- If you allow paid advertisements or affiliate links on your site, you must disclose this information.
- What user information you collect, including IP/email addresses and financial information
- How you obtain this information
- The reason you’re asking for personal information
- How you store and protect user information
- How you update your policy and how you update users about these changes
- Who has access to your information, which could include newsletter services and any third-party tools
You can use services such as Rocket Lawyer or TermsFeed to create free customized privacy policies for your site. These tools allow you to tailor your policy to meet a varying degree of regulatory frameworks, such as GDPR, CalOPPA, CCPA, and more.
There are a few tools available to set up cookie consent platforms, such as CookieFirst and Osano, which is open source. Tools like these ensure that you stay on the right side of the law regarding your cookie usage inside and outside the US.
Privacy Shield is a voluntary security agreement allowing for the safe transfer of personal data traveling in and out of the EU. While it’s not required for sites to be certified by Privacy Shield, it does show your users how seriously you take your security, especially if you do business with the EU. You can learn about Privacy Shield and apply for certification here.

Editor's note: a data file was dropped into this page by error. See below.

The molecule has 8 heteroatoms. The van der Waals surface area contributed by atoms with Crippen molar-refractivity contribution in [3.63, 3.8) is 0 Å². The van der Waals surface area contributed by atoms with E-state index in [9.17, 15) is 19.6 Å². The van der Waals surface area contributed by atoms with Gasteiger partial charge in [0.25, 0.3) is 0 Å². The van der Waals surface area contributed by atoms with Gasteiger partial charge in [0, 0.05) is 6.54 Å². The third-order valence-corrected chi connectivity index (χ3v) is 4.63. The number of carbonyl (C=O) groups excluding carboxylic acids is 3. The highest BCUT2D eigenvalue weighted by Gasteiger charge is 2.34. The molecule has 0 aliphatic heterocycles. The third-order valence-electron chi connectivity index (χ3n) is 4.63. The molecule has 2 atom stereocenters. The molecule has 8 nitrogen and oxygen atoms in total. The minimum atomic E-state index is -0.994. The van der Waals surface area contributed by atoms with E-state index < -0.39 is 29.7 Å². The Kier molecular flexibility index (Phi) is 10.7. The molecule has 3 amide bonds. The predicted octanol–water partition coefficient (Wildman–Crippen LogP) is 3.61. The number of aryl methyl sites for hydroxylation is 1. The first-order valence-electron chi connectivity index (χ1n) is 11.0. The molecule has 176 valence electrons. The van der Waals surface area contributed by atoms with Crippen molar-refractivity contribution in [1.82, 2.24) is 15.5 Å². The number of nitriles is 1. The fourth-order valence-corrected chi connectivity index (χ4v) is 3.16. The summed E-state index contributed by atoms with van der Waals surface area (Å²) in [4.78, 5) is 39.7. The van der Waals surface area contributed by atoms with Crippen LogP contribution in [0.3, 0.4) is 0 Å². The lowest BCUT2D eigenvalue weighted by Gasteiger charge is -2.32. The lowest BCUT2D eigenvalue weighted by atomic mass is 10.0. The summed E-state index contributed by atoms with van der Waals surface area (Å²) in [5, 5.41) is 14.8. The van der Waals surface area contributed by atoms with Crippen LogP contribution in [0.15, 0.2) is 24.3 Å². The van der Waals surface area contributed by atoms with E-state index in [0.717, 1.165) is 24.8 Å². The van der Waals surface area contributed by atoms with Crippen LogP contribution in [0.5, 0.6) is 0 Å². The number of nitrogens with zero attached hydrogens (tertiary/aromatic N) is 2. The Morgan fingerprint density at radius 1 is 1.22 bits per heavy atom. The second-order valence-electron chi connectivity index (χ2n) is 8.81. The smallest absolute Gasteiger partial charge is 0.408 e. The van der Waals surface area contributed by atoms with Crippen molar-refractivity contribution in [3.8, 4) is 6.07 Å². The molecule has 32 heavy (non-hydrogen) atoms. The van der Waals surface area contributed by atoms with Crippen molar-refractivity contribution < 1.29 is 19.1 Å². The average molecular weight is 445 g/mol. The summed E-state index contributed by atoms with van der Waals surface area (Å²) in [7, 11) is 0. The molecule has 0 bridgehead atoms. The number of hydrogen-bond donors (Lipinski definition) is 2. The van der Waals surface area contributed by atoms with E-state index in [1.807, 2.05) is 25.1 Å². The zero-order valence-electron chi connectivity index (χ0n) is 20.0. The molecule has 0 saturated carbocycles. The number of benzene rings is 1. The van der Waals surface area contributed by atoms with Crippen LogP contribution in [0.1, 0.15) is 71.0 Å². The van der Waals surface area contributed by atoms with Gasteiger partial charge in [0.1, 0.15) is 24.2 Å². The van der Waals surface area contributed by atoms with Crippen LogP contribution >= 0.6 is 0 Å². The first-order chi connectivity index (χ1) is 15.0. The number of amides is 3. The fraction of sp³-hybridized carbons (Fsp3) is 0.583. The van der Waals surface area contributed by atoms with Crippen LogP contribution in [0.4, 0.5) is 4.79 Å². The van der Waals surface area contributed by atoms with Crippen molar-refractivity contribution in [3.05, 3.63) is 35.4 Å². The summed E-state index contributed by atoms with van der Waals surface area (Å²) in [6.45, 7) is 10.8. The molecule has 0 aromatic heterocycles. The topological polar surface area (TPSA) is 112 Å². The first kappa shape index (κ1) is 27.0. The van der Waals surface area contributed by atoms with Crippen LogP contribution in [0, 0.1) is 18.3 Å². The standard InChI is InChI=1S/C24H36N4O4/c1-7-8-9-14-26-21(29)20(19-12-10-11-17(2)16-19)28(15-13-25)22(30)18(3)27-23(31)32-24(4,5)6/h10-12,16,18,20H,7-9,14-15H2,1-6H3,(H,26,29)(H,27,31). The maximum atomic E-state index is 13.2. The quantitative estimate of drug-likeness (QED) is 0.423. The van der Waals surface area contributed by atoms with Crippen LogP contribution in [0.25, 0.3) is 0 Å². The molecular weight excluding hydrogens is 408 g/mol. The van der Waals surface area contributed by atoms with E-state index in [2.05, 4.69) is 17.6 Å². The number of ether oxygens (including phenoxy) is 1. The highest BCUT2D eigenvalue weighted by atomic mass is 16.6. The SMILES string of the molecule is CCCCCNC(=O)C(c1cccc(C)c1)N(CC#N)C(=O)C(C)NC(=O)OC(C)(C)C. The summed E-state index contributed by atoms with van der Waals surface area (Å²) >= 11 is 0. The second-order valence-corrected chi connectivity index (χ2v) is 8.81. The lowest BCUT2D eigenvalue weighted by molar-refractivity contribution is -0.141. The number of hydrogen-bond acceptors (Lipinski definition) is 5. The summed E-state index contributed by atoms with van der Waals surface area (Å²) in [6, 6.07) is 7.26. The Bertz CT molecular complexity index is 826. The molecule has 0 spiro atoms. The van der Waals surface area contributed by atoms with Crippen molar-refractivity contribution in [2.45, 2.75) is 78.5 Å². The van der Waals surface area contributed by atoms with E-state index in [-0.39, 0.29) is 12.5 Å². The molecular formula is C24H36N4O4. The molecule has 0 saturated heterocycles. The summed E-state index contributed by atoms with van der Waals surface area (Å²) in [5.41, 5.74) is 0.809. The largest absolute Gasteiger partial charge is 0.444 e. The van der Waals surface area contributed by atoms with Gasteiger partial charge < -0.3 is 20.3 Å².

If you deal in e-commerce, one of the most important tasks will be designing a clear return policy. With the rise of Amazon, consumers increasingly expect hassle-free returns with clear expectations. If users can’t quickly grasp your return policy, they’ll find somewhere else to shop. According to a 2019 survey by UPS, 73% of shoppers said the overall returns experience impacted how likely they were to purchase from a retailer again.
Offering a clear return policy shows that you have confidence in your product, which translates to trust for the user. Here are some best practices for creating a return/refund policy:
- Set clear procedures for return or exchange, including postage, packaging, and order slip information.
- Clarify whether you offer credit or refunds on returns.
- Avoid terms like “you must,” “you are required,” and “we are not responsible for.”
- Post your return policy in an easy-to-find area.
- Have a contingency plan in case something goes wrong (something will go wrong).
- Don’t copy and paste. Customize the policy to your business.
You can find return/refund policy templates on sites like TermsFeed, which allows you to customize your policy as needed.